The Great Explosion
|Author||Eric Frank Russell|
|Series||A Torquil Book|
|Publisher||Dodd, Mead and Company|
|Media type||Print (Hardback, 1962, Paperback, Avon 1975)|
|Pages||187 pp (first edition), 160 pp (first paperback printing)|
The Great Explosion is a satirical science fiction novel by Eric Frank Russell, first published in 1962. The story is divided into three sections. The final section is based on Russell's famous 1951 short story "...And Then There Were None." Twenty-three years after the novel was published, it won a Prometheus Hall of Fame Award.
The Blieder drive, a faster-than-light drive system, has permitted the population of Earth to colonize the galaxy. Each planet has become the home for a particular social group. Four hundred years after the diaspora (the "Great Explosion" of the title), a spaceship from Earth visits three of the planets, the first steps to unifying the galaxy under a new Empire. The ship contains two thousand Terrans including many pompous officials, an army of bureaucrats, a military force and the ship's crew, including some misfits. Things do not go entirely as hoped, as the incompetent military authoritarians of the ship encounter three very different societies.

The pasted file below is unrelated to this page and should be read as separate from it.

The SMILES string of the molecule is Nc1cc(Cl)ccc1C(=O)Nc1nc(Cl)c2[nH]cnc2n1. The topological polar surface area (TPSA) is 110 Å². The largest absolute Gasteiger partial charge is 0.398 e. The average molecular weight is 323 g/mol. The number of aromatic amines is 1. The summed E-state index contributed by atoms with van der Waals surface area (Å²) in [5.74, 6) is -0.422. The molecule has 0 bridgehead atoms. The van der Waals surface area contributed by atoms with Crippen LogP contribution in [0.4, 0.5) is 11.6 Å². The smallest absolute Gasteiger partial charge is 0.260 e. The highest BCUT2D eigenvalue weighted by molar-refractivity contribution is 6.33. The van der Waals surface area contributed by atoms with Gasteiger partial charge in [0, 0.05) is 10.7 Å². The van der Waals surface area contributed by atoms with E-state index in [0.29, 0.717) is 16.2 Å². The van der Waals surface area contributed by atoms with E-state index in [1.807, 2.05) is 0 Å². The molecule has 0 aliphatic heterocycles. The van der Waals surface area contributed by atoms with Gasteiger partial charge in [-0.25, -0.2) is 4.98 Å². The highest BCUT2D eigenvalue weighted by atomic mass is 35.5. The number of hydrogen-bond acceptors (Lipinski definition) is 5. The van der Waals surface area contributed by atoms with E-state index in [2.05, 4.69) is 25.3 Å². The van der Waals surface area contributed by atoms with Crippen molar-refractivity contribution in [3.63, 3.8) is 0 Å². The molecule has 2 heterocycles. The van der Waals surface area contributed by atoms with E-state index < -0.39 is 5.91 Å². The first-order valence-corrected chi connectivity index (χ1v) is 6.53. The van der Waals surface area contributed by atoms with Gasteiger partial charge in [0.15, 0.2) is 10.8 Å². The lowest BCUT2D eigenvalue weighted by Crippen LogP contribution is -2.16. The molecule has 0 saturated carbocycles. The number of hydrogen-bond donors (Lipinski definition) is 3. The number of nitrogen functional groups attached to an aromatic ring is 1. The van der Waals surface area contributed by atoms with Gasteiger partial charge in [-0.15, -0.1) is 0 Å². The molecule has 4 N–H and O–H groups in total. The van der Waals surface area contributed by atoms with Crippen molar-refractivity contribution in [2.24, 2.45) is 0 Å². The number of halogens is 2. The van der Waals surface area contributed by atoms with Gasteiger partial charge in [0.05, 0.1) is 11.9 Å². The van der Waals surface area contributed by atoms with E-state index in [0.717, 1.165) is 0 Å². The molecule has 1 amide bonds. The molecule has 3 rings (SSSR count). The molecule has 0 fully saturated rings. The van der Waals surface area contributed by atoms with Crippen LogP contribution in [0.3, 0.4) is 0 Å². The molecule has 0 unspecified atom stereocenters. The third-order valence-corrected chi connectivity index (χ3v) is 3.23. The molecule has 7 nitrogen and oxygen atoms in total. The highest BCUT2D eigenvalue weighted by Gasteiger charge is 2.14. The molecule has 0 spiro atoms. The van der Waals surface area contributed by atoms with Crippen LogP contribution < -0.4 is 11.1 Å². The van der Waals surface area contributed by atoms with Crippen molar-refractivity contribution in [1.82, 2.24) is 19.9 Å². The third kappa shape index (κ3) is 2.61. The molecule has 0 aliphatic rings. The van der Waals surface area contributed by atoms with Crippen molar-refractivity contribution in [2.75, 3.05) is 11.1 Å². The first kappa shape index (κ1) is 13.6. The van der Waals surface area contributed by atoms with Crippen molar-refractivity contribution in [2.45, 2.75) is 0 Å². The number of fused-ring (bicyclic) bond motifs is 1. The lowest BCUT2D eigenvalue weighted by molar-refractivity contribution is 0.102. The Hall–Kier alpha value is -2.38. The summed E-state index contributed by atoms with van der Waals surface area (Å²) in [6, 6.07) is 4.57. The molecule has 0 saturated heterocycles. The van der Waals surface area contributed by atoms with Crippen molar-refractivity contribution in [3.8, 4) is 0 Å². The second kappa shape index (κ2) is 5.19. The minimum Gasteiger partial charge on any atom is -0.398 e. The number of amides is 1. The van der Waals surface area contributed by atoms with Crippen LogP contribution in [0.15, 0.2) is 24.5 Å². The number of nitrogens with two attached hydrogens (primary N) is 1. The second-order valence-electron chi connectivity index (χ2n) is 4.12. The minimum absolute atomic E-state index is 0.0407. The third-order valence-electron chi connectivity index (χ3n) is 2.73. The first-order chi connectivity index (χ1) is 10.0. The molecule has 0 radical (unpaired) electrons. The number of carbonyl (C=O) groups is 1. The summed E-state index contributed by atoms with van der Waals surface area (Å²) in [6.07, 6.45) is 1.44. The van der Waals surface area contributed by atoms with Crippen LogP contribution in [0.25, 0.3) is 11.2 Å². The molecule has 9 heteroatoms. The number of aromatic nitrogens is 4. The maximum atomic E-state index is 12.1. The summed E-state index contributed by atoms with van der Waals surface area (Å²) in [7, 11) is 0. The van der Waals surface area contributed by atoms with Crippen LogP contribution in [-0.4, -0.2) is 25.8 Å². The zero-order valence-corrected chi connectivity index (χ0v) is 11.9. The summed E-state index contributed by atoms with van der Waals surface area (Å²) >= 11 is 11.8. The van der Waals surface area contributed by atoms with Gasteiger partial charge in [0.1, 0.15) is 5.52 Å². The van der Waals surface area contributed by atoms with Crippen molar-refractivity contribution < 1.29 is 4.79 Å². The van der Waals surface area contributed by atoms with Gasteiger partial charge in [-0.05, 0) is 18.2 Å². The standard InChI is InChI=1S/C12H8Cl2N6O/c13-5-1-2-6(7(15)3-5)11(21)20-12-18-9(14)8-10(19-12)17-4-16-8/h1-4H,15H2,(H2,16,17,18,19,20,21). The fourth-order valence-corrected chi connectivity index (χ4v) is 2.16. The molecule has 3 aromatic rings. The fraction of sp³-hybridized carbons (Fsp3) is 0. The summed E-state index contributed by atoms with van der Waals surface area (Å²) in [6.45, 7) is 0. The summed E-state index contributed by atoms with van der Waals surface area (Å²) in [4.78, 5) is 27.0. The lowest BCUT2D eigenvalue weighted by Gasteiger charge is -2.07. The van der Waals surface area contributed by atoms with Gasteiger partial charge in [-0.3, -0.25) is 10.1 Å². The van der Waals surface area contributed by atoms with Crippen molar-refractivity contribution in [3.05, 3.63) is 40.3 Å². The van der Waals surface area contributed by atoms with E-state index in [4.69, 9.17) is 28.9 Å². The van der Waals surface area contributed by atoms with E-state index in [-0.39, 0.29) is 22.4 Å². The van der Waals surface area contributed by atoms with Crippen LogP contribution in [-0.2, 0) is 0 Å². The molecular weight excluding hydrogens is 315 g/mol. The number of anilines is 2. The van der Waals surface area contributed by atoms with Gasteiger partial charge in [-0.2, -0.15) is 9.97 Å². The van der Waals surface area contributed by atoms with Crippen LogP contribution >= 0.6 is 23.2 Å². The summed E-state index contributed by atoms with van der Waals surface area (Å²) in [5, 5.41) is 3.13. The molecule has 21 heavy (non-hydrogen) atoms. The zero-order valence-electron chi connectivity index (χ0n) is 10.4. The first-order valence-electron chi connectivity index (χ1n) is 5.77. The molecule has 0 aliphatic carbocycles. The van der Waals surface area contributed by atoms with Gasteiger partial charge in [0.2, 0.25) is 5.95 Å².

The first planet was a penal colony; it is now many independent kleptocratic despotisms preying on each other. The second planet, Hygeia, is populated by health and fitness fanatic nudists. The third planet, Kassim, was colonized by a religious group, but when the ship arrives, they can't find any human life, only empty villages overgrown by jungle. They decide not to land on the planet, because the captain fears that the colonists could have been killed by a disease and he doesn't want to endanger the crew. The final planet, K22g, has developed an unusual social system. The population call themselves Gands (after Gandhi) and practise a form of classless, philosophically anarchic libertarianism, based on passive resistance ("Freedom - I won't!" and "Myob!"); and a moneyless gift economy based on barter and favor-exchange, using "obs" (obligations). To perform a service for somebody "lays an ob" on them; they can then "kill the ob" by returning the favor. As the planet's population are demonstrably non-hostile, the officials have to approve shore leave, which brings the crew into contact with the anarchist natives. Many find reasons to stay on the planet, refusing to return to the ship. The officials have to get the ship back into space before they lose so many that the ship will never fly again.
- James, Edward (2003). "Utopias and anti-utopias". In James, Edward; Mendlesohn, Farah. The Cambridge Companion to Science Fiction. Cambridge University Press. p. 223. ISBN 0-521-01657-6.